While driving one day, we came upon this massive wall and I couldn’t resist getting a picture, both because of the enormous scale and because of what it represents as the tallest of thousands of walls that we have seen in the Johannesburg area. The people who live behind the walls are convinced that they are necessary, and with our mere seven month of experience, I won’t contend with them. Still you wonder how a society was brought to that opinion. There are places in the US with walls of course. In Vegas most of our walls could be climbed over or even stepped over and seemed more a way of defining our inhabited space from the uninhabitable desert. But South African walls are serious walls. They are high, thick, barbed and topped with razor wire or rows of electrified fence. It would take a thorough study of the country’s history to really understand, but it seems that the obsession with security has stemmed not just from apartheid and the explosion of anger it created, but from the social walls that were built and fortified from the time whites stepped onto the cape. Too often in any society, when one group sees a way to dominate, they will create separation and then the explanations to explain them.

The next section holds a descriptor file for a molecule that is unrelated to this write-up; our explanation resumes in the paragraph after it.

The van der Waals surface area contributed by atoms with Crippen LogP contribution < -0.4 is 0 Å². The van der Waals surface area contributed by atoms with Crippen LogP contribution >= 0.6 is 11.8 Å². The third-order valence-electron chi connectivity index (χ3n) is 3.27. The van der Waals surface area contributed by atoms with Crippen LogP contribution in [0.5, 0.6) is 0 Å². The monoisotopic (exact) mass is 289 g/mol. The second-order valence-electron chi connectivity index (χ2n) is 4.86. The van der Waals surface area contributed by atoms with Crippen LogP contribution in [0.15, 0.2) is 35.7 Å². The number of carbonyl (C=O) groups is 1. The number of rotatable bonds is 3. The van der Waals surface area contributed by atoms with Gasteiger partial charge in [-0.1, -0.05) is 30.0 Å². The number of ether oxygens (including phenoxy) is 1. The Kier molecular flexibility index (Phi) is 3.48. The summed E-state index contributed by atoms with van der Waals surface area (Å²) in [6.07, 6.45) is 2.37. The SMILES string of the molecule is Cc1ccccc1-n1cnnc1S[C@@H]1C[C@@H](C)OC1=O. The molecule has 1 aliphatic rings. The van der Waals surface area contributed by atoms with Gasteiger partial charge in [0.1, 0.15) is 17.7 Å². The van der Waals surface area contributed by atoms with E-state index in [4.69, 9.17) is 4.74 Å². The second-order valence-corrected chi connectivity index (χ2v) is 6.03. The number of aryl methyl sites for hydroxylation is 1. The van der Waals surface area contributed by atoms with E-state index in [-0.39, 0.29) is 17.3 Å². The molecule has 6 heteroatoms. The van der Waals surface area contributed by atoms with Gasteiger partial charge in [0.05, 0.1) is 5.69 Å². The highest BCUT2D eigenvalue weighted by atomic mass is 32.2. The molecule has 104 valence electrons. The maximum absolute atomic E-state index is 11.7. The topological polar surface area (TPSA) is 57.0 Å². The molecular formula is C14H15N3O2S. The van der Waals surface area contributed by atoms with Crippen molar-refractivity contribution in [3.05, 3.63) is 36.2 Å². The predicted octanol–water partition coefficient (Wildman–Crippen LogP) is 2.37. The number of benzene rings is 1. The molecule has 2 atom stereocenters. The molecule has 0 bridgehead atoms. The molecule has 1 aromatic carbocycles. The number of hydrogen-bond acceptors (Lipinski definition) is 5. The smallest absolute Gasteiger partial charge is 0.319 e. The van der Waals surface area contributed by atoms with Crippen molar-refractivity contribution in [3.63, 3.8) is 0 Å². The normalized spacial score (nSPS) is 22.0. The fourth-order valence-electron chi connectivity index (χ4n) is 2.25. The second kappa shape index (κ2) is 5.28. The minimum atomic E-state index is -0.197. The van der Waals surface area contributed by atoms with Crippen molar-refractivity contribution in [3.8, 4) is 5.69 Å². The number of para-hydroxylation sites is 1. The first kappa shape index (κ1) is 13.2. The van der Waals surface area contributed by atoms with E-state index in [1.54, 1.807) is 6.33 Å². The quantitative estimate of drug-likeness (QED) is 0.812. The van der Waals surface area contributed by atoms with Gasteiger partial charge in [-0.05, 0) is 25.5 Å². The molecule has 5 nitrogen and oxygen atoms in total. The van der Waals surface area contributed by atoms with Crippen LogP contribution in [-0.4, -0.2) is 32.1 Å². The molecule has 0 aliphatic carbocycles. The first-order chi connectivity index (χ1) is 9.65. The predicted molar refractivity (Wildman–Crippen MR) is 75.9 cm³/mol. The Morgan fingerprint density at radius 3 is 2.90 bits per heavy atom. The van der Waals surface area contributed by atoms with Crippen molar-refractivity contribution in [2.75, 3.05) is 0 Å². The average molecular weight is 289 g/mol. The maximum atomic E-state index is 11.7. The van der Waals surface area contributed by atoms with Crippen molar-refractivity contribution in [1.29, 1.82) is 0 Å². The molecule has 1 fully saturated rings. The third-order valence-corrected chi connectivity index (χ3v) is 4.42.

Some walls benefit us—humans construct walls and join them to create homes where we can be safe from the elements, some physical or mental walls separate us from what might actually cause harm. But we should consider the justification and validity of our walls. How did they get there? Who and what are we keeping out? Do they keep us safe or hinder our growth? After all, our exits from these fortresses, through guards or electronic gates, are just as cumbersome as are anyone else’s entrances. I wonder what understandings could be reached, what friendships could be made, what greater progress could be made without so many mortared bricks and buzzing wires.